Presentations 101

“Communication is the most important skill scientists and engineers are never taught,” said Tim Miller during his presentation, “Mastering Public Presentations.” As the number of platforms for communication continues to increase in the digital age, this holds true now more than ever. As a result, scientists must learn to distribute their ideas to a wide audience and in a way that the public can understand.

Ideas are often spread through the spoken word. Therefore, public speaking is a critical skill to acquire. In public speaking, breathing is vital. Taking deep breaths helps as it increases the volume of the presenter’s voice without straining his or her vocal chords. Deep breaths can also decrease the anxiety that many may feel about speaking in front of large audiences.

The next piece of public speaking is emphasis. By emphasizing certain words more than others, a presenter adds an emotional aspect to his speech. The emotional aspect “adds meaning that isn’t there when the words are read,” said Miller. When paired with inflection, the emphasis provides a deeper level of meaning to what might otherwise be a boring presentation. However, it is important to note that while this aspect can improve a presentation, no amount of emphasis or inflection can mask a lack of substance.

A way of making that substance more intriguing is to form it in into a sort of story. By starting with a “hero,” which could be anything from a person to a product, and explaining what the hero wants to achieve, a presenter can engage the audience and keep them interested throughout the presentation.

When it comes to visual aids and slideshows, “The tools one uses to make the ‘thing’ have an impact on what is made,” said Miller. Many tools in Microsoft PowerPoint and Apple’s Keynote work well for business-type presentations, but not for simply showing data. Although the graphs made in these programs look nice, they obscure data. Graphs should be easy to read from a distance, and this includes labeling each line on the graph itself rather than including a legend nearby. Generally, graphs should be vector graphics so they can be scaled without affecting their quality. One may use Adobe Illustrator or Inkscape to create these graphs.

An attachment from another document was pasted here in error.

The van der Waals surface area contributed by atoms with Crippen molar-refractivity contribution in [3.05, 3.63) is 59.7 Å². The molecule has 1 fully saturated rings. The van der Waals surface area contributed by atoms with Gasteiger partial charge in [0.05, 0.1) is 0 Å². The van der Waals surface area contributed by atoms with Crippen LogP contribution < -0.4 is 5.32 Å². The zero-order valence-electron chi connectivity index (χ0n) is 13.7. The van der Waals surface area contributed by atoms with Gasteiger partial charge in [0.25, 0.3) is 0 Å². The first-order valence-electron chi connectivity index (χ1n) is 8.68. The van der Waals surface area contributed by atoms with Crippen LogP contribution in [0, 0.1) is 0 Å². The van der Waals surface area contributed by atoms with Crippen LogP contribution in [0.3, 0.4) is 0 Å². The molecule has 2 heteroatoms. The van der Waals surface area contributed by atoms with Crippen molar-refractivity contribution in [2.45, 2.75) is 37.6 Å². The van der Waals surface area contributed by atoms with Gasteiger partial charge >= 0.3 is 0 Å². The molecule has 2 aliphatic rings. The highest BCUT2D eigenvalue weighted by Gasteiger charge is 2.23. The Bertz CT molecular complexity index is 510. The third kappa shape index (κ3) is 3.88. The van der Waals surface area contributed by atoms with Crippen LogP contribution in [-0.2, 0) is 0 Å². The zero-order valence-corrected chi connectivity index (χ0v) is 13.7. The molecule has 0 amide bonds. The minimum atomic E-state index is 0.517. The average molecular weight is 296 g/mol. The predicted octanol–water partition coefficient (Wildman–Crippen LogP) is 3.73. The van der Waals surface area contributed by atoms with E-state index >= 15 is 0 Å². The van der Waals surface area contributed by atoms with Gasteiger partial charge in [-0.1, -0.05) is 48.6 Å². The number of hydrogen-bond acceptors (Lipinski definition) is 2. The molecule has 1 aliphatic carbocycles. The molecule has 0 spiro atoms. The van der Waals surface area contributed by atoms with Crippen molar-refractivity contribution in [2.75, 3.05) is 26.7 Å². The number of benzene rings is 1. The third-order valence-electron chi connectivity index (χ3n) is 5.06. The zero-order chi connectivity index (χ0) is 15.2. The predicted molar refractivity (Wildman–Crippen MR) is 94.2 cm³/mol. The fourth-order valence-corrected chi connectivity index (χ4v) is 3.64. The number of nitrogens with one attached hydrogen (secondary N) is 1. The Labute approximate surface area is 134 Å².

Although not necessarily as important as the graphs, the slide backgrounds also influence the overall appeal of a presentation. Black words on a white background tire eyes and divert attention toward the background and away from the words. Presenters should also avoid using laser pointers to emphasize certain aspects of their slides. Instead, they should animate arrows into the presentation or use a long stick. Both of these methods keep the presenter facing the audience while showing important points.

One of the largest parts of a successful presentation is practice. This practice should be oral and preferably in a room with a projector to mimic the real presentation. One may practice in front of people who have little or no knowledge of the subject and, if they understand it well, the presentation will be that much better in front of the real audience. Although daunting to many, public speaking is simply a matter of practice. With enough, anyone can learn to become a great presenter in this communications-rich world. Miller’s last remarks echo this sentiment: “How well we speak affects the world we share. Speak wisely and speak well.”

Emily McNair is a down-to-Earth artist who is rarely seen without some form of video game regalia. She is from the small town of Monument, Colorado and loves to spend her precious spare time outdoors. She has been with The Oredigger for three years and is currently Managing Editor. She is working on a degree in chemical engineering and will graduate in May.

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